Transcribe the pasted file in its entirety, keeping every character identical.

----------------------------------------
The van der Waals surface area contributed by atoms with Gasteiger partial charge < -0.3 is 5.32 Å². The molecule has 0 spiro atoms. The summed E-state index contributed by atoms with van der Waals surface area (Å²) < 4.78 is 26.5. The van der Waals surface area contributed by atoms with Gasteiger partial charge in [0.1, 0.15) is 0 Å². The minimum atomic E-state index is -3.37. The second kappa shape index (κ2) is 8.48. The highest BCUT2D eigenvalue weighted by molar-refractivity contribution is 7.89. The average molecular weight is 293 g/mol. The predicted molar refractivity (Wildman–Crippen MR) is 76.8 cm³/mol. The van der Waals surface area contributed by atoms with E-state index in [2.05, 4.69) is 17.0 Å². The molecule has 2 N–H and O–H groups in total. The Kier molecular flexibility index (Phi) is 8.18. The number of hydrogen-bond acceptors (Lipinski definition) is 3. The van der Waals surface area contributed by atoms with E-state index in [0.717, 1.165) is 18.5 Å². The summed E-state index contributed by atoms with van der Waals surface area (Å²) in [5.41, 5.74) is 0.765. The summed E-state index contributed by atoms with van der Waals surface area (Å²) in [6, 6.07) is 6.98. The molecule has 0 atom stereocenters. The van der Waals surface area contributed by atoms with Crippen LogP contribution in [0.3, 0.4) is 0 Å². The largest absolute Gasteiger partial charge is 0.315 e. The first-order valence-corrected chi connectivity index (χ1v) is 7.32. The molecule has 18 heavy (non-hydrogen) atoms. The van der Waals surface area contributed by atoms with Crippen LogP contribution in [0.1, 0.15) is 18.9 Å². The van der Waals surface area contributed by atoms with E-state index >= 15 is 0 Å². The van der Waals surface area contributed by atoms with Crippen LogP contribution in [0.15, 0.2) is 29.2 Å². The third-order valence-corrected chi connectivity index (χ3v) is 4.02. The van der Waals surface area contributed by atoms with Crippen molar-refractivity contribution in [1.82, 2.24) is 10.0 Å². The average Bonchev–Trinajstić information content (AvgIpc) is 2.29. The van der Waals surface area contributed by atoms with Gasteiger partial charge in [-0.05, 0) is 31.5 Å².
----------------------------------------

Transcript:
The van der Waals surface area contributed by atoms with Gasteiger partial charge < -0.3 is 5.32 Å². The molecule has 0 spiro atoms. The summed E-state index contributed by atoms with van der Waals surface area (Å²) < 4.78 is 26.5. The van der Waals surface area contributed by atoms with Gasteiger partial charge in [0.1, 0.15) is 0 Å². The minimum atomic E-state index is -3.37. The second kappa shape index (κ2) is 8.48. The highest BCUT2D eigenvalue weighted by molar-refractivity contribution is 7.89. The average molecular weight is 293 g/mol. The predicted molar refractivity (Wildman–Crippen MR) is 76.8 cm³/mol. The van der Waals surface area contributed by atoms with E-state index in [2.05, 4.69) is 17.0 Å². The molecule has 2 N–H and O–H groups in total. The Kier molecular flexibility index (Phi) is 8.18. The number of hydrogen-bond acceptors (Lipinski definition) is 3. The van der Waals surface area contributed by atoms with E-state index in [0.717, 1.165) is 18.5 Å². The summed E-state index contributed by atoms with van der Waals surface area (Å²) in [5.41, 5.74) is 0.765. The summed E-state index contributed by atoms with van der Waals surface area (Å²) in [6, 6.07) is 6.98. The molecule has 0 atom stereocenters. The van der Waals surface area contributed by atoms with Crippen LogP contribution in [0.3, 0.4) is 0 Å². The largest absolute Gasteiger partial charge is 0.315 e. The first-order valence-corrected chi connectivity index (χ1v) is 7.32. The molecule has 18 heavy (non-hydrogen) atoms. The van der Waals surface area contributed by atoms with Crippen LogP contribution in [0.1, 0.15) is 18.9 Å². The van der Waals surface area contributed by atoms with E-state index >= 15 is 0 Å². The van der Waals surface area contributed by atoms with Crippen LogP contribution in [0.15, 0.2) is 29.2 Å². The third-order valence-corrected chi connectivity index (χ3v) is 4.02. The van der Waals surface area contributed by atoms with Crippen molar-refractivity contribution in [1.82, 2.24) is 10.0 Å². The average Bonchev–Trinajstić information content (AvgIpc) is 2.29. The van der Waals surface area contributed by atoms with Gasteiger partial charge in [-0.05, 0) is 31.5 Å².